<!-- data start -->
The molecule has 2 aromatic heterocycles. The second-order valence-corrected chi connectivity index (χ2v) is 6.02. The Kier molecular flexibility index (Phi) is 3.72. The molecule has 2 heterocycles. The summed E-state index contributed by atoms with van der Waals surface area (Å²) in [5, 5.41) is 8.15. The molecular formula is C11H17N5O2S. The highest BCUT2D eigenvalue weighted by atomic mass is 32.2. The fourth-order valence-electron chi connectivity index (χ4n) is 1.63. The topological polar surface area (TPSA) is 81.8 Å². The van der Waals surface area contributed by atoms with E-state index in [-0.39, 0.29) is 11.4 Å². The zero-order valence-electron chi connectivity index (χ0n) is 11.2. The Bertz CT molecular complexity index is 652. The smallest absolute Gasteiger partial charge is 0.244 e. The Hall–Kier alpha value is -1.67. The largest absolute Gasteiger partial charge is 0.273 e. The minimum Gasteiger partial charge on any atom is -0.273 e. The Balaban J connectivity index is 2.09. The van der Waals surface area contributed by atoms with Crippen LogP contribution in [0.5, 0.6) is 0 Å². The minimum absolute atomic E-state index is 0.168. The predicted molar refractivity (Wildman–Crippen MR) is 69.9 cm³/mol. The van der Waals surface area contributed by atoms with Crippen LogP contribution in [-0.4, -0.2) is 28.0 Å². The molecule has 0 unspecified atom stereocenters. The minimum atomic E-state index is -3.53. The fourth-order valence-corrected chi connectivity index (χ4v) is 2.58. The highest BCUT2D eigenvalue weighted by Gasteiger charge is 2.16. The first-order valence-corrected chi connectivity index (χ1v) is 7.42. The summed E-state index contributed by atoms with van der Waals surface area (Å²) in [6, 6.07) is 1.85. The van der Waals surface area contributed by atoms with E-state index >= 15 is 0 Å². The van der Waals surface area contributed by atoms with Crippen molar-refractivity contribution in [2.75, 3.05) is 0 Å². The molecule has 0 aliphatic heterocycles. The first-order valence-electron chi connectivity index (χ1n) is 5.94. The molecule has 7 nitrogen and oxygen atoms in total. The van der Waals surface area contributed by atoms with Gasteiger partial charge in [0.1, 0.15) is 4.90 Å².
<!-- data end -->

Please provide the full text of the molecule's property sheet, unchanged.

The molecule has 2 aromatic heterocycles. The second-order valence-corrected chi connectivity index (χ2v) is 6.02. The Kier molecular flexibility index (Phi) is 3.72. The molecule has 2 heterocycles. The summed E-state index contributed by atoms with van der Waals surface area (Å²) in [5, 5.41) is 8.15. The molecular formula is C11H17N5O2S. The highest BCUT2D eigenvalue weighted by atomic mass is 32.2. The fourth-order valence-electron chi connectivity index (χ4n) is 1.63. The topological polar surface area (TPSA) is 81.8 Å². The van der Waals surface area contributed by atoms with E-state index in [-0.39, 0.29) is 11.4 Å². The zero-order valence-electron chi connectivity index (χ0n) is 11.2. The Bertz CT molecular complexity index is 652. The smallest absolute Gasteiger partial charge is 0.244 e. The Hall–Kier alpha value is -1.67. The largest absolute Gasteiger partial charge is 0.273 e. The minimum Gasteiger partial charge on any atom is -0.273 e. The Balaban J connectivity index is 2.09. The van der Waals surface area contributed by atoms with Crippen LogP contribution in [0.5, 0.6) is 0 Å². The minimum absolute atomic E-state index is 0.168. The predicted molar refractivity (Wildman–Crippen MR) is 69.9 cm³/mol. The van der Waals surface area contributed by atoms with Crippen LogP contribution in [-0.4, -0.2) is 28.0 Å². The molecule has 0 unspecified atom stereocenters. The minimum atomic E-state index is -3.53. The fourth-order valence-corrected chi connectivity index (χ4v) is 2.58. The highest BCUT2D eigenvalue weighted by Gasteiger charge is 2.16. The first-order valence-corrected chi connectivity index (χ1v) is 7.42. The summed E-state index contributed by atoms with van der Waals surface area (Å²) in [6, 6.07) is 1.85. The van der Waals surface area contributed by atoms with E-state index >= 15 is 0 Å². The van der Waals surface area contributed by atoms with Crippen molar-refractivity contribution in [2.75, 3.05) is 0 Å². The molecule has 0 aliphatic heterocycles. The first-order valence-electron chi connectivity index (χ1n) is 5.94. The molecule has 7 nitrogen and oxygen atoms in total. The van der Waals surface area contributed by atoms with Gasteiger partial charge in [0.1, 0.15) is 4.90 Å².